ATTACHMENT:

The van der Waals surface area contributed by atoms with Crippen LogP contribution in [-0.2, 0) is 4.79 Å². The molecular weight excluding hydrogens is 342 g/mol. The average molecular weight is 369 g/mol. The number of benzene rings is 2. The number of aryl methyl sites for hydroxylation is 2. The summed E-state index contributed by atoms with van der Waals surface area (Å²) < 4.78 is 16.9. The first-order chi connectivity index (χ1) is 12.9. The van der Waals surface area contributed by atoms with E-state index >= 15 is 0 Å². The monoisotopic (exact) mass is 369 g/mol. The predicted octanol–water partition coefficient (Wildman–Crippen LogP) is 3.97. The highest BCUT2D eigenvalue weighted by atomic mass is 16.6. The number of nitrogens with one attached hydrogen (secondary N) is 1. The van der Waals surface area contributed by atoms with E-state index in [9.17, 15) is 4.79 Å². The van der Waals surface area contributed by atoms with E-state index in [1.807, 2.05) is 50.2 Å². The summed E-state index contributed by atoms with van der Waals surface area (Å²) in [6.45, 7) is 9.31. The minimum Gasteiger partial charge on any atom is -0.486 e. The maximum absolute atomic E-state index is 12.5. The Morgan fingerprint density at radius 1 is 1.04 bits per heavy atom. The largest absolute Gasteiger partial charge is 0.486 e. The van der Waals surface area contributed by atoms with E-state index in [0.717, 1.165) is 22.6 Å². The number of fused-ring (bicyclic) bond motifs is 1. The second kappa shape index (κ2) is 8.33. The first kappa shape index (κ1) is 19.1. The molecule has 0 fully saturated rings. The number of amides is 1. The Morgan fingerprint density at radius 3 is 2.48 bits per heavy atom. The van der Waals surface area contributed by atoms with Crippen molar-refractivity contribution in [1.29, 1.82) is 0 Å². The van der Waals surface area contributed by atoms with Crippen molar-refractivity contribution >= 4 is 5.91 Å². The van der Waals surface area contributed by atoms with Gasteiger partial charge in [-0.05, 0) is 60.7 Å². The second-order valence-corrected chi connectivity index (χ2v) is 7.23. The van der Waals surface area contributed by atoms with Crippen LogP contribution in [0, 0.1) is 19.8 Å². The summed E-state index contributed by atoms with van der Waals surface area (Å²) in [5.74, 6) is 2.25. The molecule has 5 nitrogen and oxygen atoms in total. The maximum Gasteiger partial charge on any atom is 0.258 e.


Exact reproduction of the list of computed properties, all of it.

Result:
The van der Waals surface area contributed by atoms with Crippen LogP contribution in [-0.2, 0) is 4.79 Å². The molecular weight excluding hydrogens is 342 g/mol. The average molecular weight is 369 g/mol. The number of benzene rings is 2. The number of aryl methyl sites for hydroxylation is 2. The summed E-state index contributed by atoms with van der Waals surface area (Å²) < 4.78 is 16.9. The first-order chi connectivity index (χ1) is 12.9. The van der Waals surface area contributed by atoms with E-state index >= 15 is 0 Å². The monoisotopic (exact) mass is 369 g/mol. The predicted octanol–water partition coefficient (Wildman–Crippen LogP) is 3.97. The highest BCUT2D eigenvalue weighted by atomic mass is 16.6. The number of nitrogens with one attached hydrogen (secondary N) is 1. The van der Waals surface area contributed by atoms with E-state index in [9.17, 15) is 4.79 Å². The van der Waals surface area contributed by atoms with E-state index in [1.807, 2.05) is 50.2 Å². The summed E-state index contributed by atoms with van der Waals surface area (Å²) in [6.45, 7) is 9.31. The minimum Gasteiger partial charge on any atom is -0.486 e. The maximum absolute atomic E-state index is 12.5. The Morgan fingerprint density at radius 1 is 1.04 bits per heavy atom. The largest absolute Gasteiger partial charge is 0.486 e. The van der Waals surface area contributed by atoms with E-state index in [0.717, 1.165) is 22.6 Å². The number of fused-ring (bicyclic) bond motifs is 1. The second kappa shape index (κ2) is 8.33. The first kappa shape index (κ1) is 19.1. The molecule has 0 fully saturated rings. The number of amides is 1. The Morgan fingerprint density at radius 3 is 2.48 bits per heavy atom. The van der Waals surface area contributed by atoms with Crippen molar-refractivity contribution in [1.29, 1.82) is 0 Å². The van der Waals surface area contributed by atoms with Crippen molar-refractivity contribution >= 4 is 5.91 Å². The van der Waals surface area contributed by atoms with Gasteiger partial charge in [-0.05, 0) is 60.7 Å². The second-order valence-corrected chi connectivity index (χ2v) is 7.23. The van der Waals surface area contributed by atoms with Crippen LogP contribution in [0, 0.1) is 19.8 Å². The summed E-state index contributed by atoms with van der Waals surface area (Å²) in [5.74, 6) is 2.25. The molecule has 5 nitrogen and oxygen atoms in total. The maximum Gasteiger partial charge on any atom is 0.258 e.